Her name was called. We were walked behind the glass into the hallway beyond and interviewed for five minutes. Blood pressure. Temperature. Obviously, they had not talked to her doctor. She tried to explain to them that she needed a bed. Asked them to call her doctor.
They looked at us patronizingly. Behind us, along the wall, were a dozen chairs, with people wincing, sleeping, and leaning on each other.
”There are no beds,” they said.
”How long will we wait?” I asked, as he was waving us back outside.
He was silent, looking at me with a particularly blank expression I recognized, oddly.
He handed me some forms to take to the registration window. “She has to register.”
“Look,” I said, waving to one of the two empty seats in the corridor. “Can she sit here? I’ll register for her.”
”Yeah,” he said, “if they let you,” already moving away. As the guard opened the door for me, a policeman walked in, handling a ragged looking man with pupils the size of quarters, his hands discretely handcuffed behind his back.
“Have a seat,” the cop said, intending to put him next to her.
”I will not,” the man said. I wandered past them.
The crowd was growing.
I waited to register for an hour.
I answered a series of questions whose only obvious intent was to make it easier for the hospital to track us down should we choose to skip out on the bill. The interviewer behind the glass had bits of the ceiling in his hair, like oversized dandruff. Once it was finally done, I walked back in to see her. The guard let me in, I realized, only out of confusion. There were no seats. All of the people who had been there when I left were still there. I held her hand for a moment, then the guard threw me back out into the waiting room.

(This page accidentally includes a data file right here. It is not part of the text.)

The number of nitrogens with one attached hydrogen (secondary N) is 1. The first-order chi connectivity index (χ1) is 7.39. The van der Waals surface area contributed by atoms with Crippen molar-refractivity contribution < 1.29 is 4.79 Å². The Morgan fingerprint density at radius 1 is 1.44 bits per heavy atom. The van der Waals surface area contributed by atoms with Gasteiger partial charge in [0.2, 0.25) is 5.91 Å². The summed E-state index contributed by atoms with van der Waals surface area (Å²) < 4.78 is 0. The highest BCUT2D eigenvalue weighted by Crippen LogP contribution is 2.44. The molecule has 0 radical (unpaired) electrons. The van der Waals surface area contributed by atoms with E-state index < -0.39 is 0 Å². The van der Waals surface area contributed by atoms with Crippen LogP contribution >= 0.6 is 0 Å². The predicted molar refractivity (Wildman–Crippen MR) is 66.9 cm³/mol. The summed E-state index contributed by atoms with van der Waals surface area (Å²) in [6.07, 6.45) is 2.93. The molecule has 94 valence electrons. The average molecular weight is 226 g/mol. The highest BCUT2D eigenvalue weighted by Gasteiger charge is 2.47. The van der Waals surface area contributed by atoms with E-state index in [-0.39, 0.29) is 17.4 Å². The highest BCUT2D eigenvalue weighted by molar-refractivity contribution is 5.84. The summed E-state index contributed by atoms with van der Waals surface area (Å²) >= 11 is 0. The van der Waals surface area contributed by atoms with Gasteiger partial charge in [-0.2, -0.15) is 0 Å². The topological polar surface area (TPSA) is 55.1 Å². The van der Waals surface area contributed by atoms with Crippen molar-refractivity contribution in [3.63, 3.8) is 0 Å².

I waited for another hour.
I watched her occasionally through the glass, curled up impossibly on the little chair, between a ragged old man and a little boy who was cradling his leg, thinking quietly. Sonogram. CAT scan.
A woman with a baby carriage started banging on the wall, shaking it, and shouting “I’ve been here since two o’clock! What the hell is wrong with you people!” After a moment, she stopped again. The guard didn’t come out.
I listened to another man, straining to hold a three year old in his arms argue with the triage intern about who he had let in first. A young teenager came in with his parents, holding a bloody compress on his forehead. They stood and waited.
I discovered one of the payphones was actually working. Thank God, Brian was still at the office. And actually, I might have been too. It was only 10:30pm. We paged the doctor, and Brian conferenced him in.
The best he could come up with was, “I can’t account for the triage decisions at the hospital.”
”Tomorrow,” I told him, “I’ll rent a car and drive to Westchester. It’ll be faster.” I felt a tap on my shoulder. I turned around, and it was her, holding her side, standing gingerly. I almost jumped. “Hold on,” I told him, expecting him not to.
”Did they see you?” I asked, noticing she had got her coat and scarf back on (it would not have been easy).
She shook her head. “There are 10 people in front of me,” she said softly.
We had been waiting for three hours. It might be another four. Or six.
”We’re leaving now,” I said into the phone. “We’ll call you in the morning.”
He hung up without saying goodbye.